New faculty: Patricia Dawson

Patricia Dawson, new faculty in history at Mount Holyoke College, researches history through an Indigenous lens, looking at material culture.

For Patricia Dawson, researching and teaching history is more than a profession — it’s a part of her culture and her DNA. Dawson is the great-great-great-grandniece of Rachel Caroline Eaton, a historian who was the first Native American woman to earn a Ph.D., which she received from the University of Chicago in 1919.

As a child, she listened as her elder relatives passed down stories about their family and culture. “In Cherokee culture, women are often the ones to tell the histories,” she said. “I think that is where a lot of my love for history came about as well as [my awareness of] the importance of telling those stories to future generations.”

Dawson’s research mainly focuses on Cherokee women, and she believes the work she does to be a commission from her elders. Part of her responsibility to her community is to ensure the history of these women is archived and remains part of present historical content.

One of the ways she does this is by researching history through an Indigenous lens, looking at material culture. Material culture goes beyond studying written documents. In Cherokee history, textiles, clothing and beadwork reveal stories that are deeper than just artistic expression. Women were and remain at the forefront of this style of storytelling, and many Cherokee women are responsible for making the material culture she analyzes.

One Cherokee concept that informs Dawson’s work is ᏚᏳᎪᏛ, or duyukdv, which translates to the right path or having a straight heart and is used in Cherokee diplomacy. This phrase is the title of her doctoral dissertation, which she is currently expanding into a book. The book explores the story of Cherokee history through clothing — in particular, the use of clothing as tools to express identity, resistance and diplomacy.

“A lot of people don’t realize that Cherokee women were transforming their economy through cotton cloth production, and they did it in a much more humane way than the slave labor camps that came after,” she said. “If we look at what the Cherokee were doing, we can see a much better way of practicing agriculture in the economy, one that also centers women, which I think tells a powerful story of the south and southeast.”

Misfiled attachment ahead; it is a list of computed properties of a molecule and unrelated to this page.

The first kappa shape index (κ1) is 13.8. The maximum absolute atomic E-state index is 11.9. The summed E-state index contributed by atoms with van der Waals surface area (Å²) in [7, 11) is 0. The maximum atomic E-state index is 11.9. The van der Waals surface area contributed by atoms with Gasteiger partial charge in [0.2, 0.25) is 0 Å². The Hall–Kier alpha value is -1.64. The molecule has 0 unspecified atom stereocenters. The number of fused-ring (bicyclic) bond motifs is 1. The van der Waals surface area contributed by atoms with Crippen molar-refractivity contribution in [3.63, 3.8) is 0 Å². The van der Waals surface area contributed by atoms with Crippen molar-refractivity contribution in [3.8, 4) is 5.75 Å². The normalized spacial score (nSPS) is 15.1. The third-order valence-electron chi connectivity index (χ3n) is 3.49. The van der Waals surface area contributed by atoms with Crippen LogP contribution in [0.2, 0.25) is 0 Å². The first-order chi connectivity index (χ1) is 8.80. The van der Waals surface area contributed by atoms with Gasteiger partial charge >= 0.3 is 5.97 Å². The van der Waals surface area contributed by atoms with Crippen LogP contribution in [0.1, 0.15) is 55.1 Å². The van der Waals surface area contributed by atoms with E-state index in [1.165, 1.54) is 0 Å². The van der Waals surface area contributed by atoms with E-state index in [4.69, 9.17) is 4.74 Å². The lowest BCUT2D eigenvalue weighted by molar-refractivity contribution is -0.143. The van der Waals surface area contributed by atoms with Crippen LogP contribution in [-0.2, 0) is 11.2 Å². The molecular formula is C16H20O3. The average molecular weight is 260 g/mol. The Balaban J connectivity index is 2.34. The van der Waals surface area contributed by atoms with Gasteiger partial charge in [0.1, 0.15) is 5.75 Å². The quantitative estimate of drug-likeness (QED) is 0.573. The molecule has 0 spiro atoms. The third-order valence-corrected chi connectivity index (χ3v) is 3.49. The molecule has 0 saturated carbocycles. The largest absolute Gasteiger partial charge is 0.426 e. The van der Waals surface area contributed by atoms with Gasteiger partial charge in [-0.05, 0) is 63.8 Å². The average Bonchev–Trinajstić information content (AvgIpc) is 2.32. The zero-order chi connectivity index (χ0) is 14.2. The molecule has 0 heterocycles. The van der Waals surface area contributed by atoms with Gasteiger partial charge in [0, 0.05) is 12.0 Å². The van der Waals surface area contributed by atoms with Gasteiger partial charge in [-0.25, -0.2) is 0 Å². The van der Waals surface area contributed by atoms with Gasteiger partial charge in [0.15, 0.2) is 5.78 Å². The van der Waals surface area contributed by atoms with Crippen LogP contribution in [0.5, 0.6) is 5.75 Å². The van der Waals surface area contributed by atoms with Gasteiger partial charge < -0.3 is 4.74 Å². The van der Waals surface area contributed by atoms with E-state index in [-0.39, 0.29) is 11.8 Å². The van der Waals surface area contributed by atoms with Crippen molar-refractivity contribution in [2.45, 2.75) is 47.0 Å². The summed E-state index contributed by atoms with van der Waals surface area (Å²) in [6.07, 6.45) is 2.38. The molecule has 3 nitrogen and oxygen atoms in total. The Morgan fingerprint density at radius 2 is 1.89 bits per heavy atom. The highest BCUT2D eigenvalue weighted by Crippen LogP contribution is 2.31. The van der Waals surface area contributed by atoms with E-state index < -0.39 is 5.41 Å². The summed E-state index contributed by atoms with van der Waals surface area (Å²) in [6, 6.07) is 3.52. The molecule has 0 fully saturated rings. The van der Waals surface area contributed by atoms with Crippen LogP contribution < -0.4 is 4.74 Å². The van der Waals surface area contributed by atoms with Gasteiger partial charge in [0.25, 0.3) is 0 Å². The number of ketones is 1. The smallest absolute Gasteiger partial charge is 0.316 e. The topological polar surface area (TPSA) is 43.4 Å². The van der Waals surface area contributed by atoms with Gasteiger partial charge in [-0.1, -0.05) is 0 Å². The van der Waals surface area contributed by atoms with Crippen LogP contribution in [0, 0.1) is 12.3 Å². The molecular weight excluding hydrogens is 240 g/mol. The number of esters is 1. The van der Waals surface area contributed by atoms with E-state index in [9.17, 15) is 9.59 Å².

Teaching at Mount Holyoke aligns with Dawson’s affinity for sharing stories and being part of a diverse atmosphere that affirms women.

“Cherokee is a matrilineal culture, meaning you belong to the nation. You belong to your mother’s clan. There’s a long history of women teaching the next generation of women,” she said. “The idea of a women’s college that is gender diverse really appealed to me for that reason, because I wanted to at least try to replicate some of the education that I grew up with.”

This semester Dawson will teach History of Turtle Island: Introduction to Native North America and is looking forward to helping her students think about the future and how they can contribute to the next generation.

“In a lot of native cultures, there’s this idea of seven generations thinking, to think about seven generations in the past and seven generations in the future,” she said. “To help students as they’re thinking about not only who they are becoming and what they are doing but also how they are also going to be shaping the future for coming generations is exciting.”

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